|01||The Documentary||20130302||20130303 (WS)||Western Australia, larger than Western Europe in size, drives the Australian economy, but the centre of the boom, the heavily mined Pilbara and soon to be exploited Kimberley to the north, are among the last great wildernesses.|
The Aboriginal population negotiate constantly for what is called 'Native Title' over their lands, and thus the right to negotiate with mining companies for a share in their wealth.
Before the mining boom this burning vastness was their last line of retreat but now they’ve been thrust into the front line of global economics and modernity. Some Aboriginal communities have come into many millions of dollars, others have nothing. The bitterness that results splits them apart.
In programme one Neil Trevithick and Kirsti Melville journey across the Kimberley to a pristine promontary called James Price Point 60km north of the small resort town of Broome.
It is here that the State Government has given the go ahead for the construction of a 1km sq onshore LNG (Liquid Natural Gas) plant, and a port for loading tankers with gas for export. The Federal Government in Canberra has yet give its go-ahead. This project encapsulates all of the conflict and complexity of resource extraction versus environment and community. It is seen as the battle which will decide the future of the Kimberley, a future of mining wealth or pristine wilderness and community. And the endgame is close.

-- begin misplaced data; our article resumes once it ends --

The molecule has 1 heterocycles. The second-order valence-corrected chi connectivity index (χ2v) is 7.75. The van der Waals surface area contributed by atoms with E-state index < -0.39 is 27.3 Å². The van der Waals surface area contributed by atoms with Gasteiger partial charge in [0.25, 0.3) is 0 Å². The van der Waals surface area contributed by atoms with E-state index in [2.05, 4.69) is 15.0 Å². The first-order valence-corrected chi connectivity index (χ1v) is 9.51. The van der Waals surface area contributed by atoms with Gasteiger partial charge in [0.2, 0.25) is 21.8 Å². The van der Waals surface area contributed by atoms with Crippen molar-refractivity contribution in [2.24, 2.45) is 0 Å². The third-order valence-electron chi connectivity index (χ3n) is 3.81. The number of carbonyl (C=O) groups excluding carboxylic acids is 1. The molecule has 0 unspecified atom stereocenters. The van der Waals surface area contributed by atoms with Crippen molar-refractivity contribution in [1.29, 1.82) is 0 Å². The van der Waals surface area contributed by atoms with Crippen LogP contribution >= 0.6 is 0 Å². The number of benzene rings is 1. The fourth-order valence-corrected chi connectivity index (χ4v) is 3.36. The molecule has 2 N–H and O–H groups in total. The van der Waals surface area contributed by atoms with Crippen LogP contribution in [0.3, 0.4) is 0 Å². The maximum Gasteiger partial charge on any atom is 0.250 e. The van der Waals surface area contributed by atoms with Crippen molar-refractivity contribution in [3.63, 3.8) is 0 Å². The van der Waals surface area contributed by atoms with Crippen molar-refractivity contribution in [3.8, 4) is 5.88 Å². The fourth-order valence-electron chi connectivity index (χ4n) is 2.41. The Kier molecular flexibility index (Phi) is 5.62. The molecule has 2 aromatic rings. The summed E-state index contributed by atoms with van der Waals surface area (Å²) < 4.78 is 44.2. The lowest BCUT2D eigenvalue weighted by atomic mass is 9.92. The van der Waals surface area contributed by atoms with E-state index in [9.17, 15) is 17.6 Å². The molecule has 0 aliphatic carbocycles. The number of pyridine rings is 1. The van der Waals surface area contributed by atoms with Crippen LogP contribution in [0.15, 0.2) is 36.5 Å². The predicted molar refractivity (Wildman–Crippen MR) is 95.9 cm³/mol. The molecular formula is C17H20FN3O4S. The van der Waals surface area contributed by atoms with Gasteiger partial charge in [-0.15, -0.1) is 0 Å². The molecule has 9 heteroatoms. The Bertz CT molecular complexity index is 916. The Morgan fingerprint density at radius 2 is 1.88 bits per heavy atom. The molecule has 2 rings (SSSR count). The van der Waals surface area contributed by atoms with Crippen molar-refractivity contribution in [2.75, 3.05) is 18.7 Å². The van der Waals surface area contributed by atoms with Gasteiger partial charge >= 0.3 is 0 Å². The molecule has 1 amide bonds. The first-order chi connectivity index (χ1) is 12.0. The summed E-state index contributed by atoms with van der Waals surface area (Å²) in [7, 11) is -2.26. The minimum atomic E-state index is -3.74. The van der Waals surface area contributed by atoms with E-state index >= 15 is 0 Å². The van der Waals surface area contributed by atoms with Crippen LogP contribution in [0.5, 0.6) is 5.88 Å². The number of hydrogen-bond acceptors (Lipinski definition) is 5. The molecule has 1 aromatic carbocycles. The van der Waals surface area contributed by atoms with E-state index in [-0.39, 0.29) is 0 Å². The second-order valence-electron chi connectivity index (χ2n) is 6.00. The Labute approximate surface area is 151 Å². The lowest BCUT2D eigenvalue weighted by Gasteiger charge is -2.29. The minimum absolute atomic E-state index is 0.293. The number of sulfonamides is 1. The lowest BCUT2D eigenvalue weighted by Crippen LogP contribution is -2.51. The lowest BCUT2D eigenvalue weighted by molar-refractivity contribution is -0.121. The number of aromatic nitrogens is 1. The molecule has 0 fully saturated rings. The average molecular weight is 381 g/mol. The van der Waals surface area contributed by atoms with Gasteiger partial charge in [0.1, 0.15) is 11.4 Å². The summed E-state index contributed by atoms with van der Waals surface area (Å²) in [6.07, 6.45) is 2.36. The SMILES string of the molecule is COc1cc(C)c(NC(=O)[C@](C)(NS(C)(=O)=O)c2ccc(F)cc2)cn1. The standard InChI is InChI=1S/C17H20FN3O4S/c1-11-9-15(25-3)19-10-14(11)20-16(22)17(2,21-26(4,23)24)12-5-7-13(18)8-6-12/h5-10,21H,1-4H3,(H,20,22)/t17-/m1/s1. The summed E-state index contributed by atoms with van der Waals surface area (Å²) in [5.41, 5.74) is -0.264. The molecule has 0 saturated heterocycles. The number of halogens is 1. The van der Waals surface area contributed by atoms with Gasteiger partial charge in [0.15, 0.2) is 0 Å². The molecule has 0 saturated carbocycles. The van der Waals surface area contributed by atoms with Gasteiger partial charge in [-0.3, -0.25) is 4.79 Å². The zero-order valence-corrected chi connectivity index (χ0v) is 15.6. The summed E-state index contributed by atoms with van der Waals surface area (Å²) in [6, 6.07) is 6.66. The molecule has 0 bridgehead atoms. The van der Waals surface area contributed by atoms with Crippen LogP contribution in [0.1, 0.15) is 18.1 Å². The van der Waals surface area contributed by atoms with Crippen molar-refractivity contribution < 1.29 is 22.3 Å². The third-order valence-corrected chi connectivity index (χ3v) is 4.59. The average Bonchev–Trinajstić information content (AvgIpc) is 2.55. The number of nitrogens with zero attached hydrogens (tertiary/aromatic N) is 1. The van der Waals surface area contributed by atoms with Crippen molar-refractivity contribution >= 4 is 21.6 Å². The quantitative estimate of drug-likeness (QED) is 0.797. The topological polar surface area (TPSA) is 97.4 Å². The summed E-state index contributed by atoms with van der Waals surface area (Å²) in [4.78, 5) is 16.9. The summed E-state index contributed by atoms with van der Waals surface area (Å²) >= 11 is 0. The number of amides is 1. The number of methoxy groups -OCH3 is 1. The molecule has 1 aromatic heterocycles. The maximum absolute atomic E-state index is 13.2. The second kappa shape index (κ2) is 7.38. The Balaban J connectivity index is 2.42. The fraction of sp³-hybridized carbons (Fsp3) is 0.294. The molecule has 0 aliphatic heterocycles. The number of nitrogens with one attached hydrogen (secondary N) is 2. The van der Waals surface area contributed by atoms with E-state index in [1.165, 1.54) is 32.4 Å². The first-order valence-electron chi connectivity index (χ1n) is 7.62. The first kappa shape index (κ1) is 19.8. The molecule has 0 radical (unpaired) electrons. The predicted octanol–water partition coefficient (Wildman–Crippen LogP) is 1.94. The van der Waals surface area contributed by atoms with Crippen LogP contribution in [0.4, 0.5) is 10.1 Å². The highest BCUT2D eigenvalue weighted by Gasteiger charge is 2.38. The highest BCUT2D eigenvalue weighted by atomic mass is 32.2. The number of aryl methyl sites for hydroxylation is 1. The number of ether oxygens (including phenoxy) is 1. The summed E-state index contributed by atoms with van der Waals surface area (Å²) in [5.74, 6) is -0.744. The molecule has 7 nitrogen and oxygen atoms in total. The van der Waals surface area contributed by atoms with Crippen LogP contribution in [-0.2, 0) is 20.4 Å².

(Image: The hallmark of the Kimberley landscape in north-western Australia is the bright red earth and landscape, the result of high iron content in the soil.)
How the indigenous population of Australia are at odds with the mining industry.
|02||The Documentary||20130309||20130310 (WS)||Neil Trevithick and Kirsti Melville hear how the indigenous population of Australia are...|
Neil Trevithick and Kirsti Melville hear how the indigenous population of Australia are at odds with the mining industry.
(Image: The vast arid yellow landscape of the Pilbara region, heavily mined for more than 50 years, is much loved by its inhabitants. It stretches forever from the West Coast deep into the interior.)